An estimated 150,000 tourists are being brought home by the Civil Aviation Authority (CAA) in a flight programme costing £100 million.
Thomas Cook ceased trading in the early hours of Monday morning after failing to secure a last-ditch rescue deal.
The company was unable to secure the extra £200 million needed to keep the business afloat following a full day of crucial talks with the major shareholder and creditors on Sunday.
All Thomas Cook bookings, including flights and holidays, have been cancelled.
Richard Moriarty, the chief executive of the CAA, said the Government had asked his organisation to launch “the UK’s largest ever peacetime repatriation” which will involve flights from 53 airports in 18 countries.
Around 40 aircraft from as far away as Malaysia have been chartered to operate approximately 1,000 flights over the next two weeks.
“A bit gutted, but what can you do?” Mates Sam, Matt and Nathan from Great Wyrley were meant to be flying with Thomas Cook for a lads holiday in Bulgaria. They’ve been at Bham Airport since 12am - and are desperately trying to get another flight. pic.twitter.com/c92p7tFBlJ— Megan Archer (@MeganA_Star) September 23, 2019
Most of the flights will be from European airports, but customers will also be brought home from Thomas Cook’s long-haul destinations such as those in the US, the Caribbean and Cuba.
A Birmingham Airport spokesman reiterated that passengers who had been planning to travel with Thomas Cook should not travel to the airport as no flights are running.
The company was the airport's fifth largest carrier, taking around 750,000 passengers annually from Birmingham where it had four aircrafts based.
It is with regret that we have been notified, this morning, that Thomas Cook Airlines has ceased trading with immediate effect. Our priority is to support passengers that were scheduled to travel from Birmingham Airport. For information please visit: https://t.co/DEv77KuPYQ— Birmingham Airport (@bhx_official) September 23, 2019
Thomas Cook had branches in Wolverhampton, Aldridge, Oldbury and Kidderminster, where staff have now been left with an uncertain future.
Thomas Cook’s chief executive, Peter Fankhauser, said his company had “worked exhaustively” to salvage a rescue package.
He said: “This is a statement I hoped I would never have to make.”
“Following a decision by the board late last night, the UK Government’s official receiver was appointed in the early hours of this morning, the 23rd of September, to take control of Thomas Cook.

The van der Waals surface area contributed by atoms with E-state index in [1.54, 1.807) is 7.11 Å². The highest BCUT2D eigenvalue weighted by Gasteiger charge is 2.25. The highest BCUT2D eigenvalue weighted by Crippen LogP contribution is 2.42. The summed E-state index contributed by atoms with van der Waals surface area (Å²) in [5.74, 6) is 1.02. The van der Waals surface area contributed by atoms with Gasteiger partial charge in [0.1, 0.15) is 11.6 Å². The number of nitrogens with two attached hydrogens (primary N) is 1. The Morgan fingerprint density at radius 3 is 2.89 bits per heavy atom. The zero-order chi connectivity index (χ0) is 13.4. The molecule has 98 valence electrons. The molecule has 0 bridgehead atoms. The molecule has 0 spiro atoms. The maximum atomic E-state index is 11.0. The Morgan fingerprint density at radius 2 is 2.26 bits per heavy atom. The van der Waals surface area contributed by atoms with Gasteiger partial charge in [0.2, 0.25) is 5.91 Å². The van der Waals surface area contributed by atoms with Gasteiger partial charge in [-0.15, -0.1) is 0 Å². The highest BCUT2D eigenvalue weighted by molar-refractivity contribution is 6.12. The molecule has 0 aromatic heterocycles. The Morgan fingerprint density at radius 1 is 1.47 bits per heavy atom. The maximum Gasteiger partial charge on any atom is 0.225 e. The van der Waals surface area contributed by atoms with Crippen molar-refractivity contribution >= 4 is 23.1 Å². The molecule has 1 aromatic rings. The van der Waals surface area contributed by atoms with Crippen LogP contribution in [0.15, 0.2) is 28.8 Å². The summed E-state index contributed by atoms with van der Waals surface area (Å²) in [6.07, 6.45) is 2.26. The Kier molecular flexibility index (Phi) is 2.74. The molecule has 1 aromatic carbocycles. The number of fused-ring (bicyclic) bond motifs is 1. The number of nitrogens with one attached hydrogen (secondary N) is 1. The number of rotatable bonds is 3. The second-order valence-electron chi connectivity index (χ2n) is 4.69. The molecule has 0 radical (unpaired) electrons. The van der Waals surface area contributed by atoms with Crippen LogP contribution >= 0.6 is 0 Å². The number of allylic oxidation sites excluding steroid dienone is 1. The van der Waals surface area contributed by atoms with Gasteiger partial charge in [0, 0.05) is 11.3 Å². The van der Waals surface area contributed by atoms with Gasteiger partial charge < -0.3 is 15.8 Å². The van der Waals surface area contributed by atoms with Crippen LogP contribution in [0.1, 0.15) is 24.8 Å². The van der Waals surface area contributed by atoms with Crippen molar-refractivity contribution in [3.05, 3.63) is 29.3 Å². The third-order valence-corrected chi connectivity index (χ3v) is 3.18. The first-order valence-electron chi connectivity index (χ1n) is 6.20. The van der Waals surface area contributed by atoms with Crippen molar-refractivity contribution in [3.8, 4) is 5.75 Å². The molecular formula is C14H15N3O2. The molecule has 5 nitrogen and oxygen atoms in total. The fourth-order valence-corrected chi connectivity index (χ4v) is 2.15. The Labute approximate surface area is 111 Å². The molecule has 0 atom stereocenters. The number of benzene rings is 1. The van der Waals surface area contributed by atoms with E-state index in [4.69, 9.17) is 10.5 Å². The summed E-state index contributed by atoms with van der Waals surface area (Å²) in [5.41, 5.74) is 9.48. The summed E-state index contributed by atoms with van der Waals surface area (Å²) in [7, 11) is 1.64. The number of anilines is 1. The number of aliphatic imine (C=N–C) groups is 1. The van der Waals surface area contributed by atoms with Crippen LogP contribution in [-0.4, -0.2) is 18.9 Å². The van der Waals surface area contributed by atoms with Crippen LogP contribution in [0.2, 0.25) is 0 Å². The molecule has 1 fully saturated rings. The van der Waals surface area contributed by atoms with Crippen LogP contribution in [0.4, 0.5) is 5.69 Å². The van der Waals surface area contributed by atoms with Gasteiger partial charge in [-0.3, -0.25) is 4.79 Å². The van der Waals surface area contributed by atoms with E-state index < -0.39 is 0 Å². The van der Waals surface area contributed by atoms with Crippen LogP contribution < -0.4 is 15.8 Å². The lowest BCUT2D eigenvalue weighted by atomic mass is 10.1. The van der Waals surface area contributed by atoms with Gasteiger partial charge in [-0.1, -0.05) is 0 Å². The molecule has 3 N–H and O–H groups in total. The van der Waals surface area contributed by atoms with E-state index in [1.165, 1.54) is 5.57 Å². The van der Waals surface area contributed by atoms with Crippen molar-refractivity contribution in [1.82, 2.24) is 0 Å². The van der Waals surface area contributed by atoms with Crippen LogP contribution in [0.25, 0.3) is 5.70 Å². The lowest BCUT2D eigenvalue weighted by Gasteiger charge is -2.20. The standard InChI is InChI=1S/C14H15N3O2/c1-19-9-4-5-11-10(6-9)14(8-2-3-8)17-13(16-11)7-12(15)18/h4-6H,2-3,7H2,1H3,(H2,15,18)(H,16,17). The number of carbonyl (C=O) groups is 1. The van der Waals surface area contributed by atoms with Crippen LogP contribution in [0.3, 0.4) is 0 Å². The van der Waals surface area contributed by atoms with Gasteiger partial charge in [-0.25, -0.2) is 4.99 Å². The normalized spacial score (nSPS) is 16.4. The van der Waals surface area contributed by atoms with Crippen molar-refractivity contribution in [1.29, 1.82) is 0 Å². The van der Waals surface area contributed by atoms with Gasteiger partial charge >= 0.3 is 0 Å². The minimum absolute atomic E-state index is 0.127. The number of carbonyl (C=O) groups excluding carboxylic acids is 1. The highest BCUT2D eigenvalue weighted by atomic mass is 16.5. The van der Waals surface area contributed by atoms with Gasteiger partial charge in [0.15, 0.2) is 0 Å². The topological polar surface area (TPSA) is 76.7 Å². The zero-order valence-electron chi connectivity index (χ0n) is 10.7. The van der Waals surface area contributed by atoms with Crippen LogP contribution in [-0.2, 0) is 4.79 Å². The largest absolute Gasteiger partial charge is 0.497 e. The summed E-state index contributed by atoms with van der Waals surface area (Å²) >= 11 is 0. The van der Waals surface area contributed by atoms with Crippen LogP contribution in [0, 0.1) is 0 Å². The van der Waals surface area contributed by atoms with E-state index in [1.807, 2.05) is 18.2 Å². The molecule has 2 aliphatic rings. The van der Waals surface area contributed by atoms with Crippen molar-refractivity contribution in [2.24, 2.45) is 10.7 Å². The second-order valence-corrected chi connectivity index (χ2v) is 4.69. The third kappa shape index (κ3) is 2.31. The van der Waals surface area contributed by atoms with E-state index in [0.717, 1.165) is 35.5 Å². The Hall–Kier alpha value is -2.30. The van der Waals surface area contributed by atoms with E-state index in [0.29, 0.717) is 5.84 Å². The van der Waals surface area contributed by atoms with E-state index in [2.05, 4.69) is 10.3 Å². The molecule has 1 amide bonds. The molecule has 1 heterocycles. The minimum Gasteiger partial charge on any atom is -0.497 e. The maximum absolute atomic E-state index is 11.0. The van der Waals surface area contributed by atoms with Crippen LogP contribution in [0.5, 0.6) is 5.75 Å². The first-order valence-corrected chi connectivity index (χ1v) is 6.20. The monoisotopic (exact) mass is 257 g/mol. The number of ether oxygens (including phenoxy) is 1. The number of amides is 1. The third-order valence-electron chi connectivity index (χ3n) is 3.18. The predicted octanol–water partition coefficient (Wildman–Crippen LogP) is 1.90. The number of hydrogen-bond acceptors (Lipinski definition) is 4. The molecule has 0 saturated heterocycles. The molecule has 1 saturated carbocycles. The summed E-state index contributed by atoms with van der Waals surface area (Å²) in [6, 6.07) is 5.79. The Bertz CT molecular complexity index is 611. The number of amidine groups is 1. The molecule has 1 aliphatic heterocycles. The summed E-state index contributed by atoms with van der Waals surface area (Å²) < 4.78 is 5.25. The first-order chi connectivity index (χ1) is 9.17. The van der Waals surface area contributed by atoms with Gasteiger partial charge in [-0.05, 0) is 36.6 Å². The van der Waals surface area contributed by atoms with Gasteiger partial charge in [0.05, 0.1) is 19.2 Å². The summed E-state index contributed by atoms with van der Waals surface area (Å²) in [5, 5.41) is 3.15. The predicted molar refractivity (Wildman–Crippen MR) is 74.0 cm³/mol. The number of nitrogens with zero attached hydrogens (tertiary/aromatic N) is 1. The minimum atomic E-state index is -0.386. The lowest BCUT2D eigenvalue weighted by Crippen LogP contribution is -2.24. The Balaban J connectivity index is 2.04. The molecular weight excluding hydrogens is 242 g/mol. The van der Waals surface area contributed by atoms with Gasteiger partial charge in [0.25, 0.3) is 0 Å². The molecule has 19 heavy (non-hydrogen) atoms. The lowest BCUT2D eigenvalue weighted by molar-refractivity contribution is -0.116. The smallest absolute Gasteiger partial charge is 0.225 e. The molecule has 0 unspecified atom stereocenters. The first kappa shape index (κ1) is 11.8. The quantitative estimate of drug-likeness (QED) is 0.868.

“Despite huge efforts over a number of months and further intense negotiations in recent days, we have not been able to secure a deal to save our business.
“I know that this outcome will be devastating to many people and will cause a lot of anxiety, stress and disruption.”
“I would like to apologise to our millions of customers, and thousands of employees, suppliers and partners who have supported us for many years.
“This marks a deeply sad day for the company which pioneered package holidays and made travel possible for millions of people around the world.”
Prime Minister Boris Johnson has pledged to help holidaymakers stranded by the firm’s closure, as he questioned whether bosses are not incentivised to prevent their business’s demise.
Mr Johnson told reporters on board the RAF Voyager travelling to New York for the United Nations General Assembly that his thoughts were with customers.
He said: “It’s a very difficult situation and obviously our thoughts are very much with the customers with Thomas Cook, the holidaymakers, who may now face difficulties getting home.
“One way or the other the state will have to step in quite rightly to help stranded holidaymakers.”
The Department for Transport (DfT) said all customers currently abroad with Thomas Cook who are booked to return to the UK over the next two weeks will be brought home as close as possible to their booked return date.
Thomas Cook package holiday customers will also see the cost of their accommodation covered by the Government, through the Air Travel Trust Fund or Atol scheme, the DfT said.
Unions representing Thomas Cook staff, of which there are 9,000 across the group in the UK, had previously urged the Government to intervene financially.
A million customers will also lose their future bookings, although with most package holidays and some flights-only trips being protected by the Atol scheme, customers who have not yet left home will be given a refund or replacement holiday.
For those on holiday, the scheme will make sure they can finish their holiday and return home.
One of the world’s oldest and largest travel companies, the firm had been trading for 178 years – having been established in 1841 by a cabinet maker who organised a day trip for temperance movement supporters.
As of this year the group employed 21,000 people in 16 countries, operated 105 aircraft and 200 own-brand hotels and resorts.
Thomas Cook customers are advised to visit the CAA’s dedicated website, thomascook.caa.co.uk, for more information about what they should do next.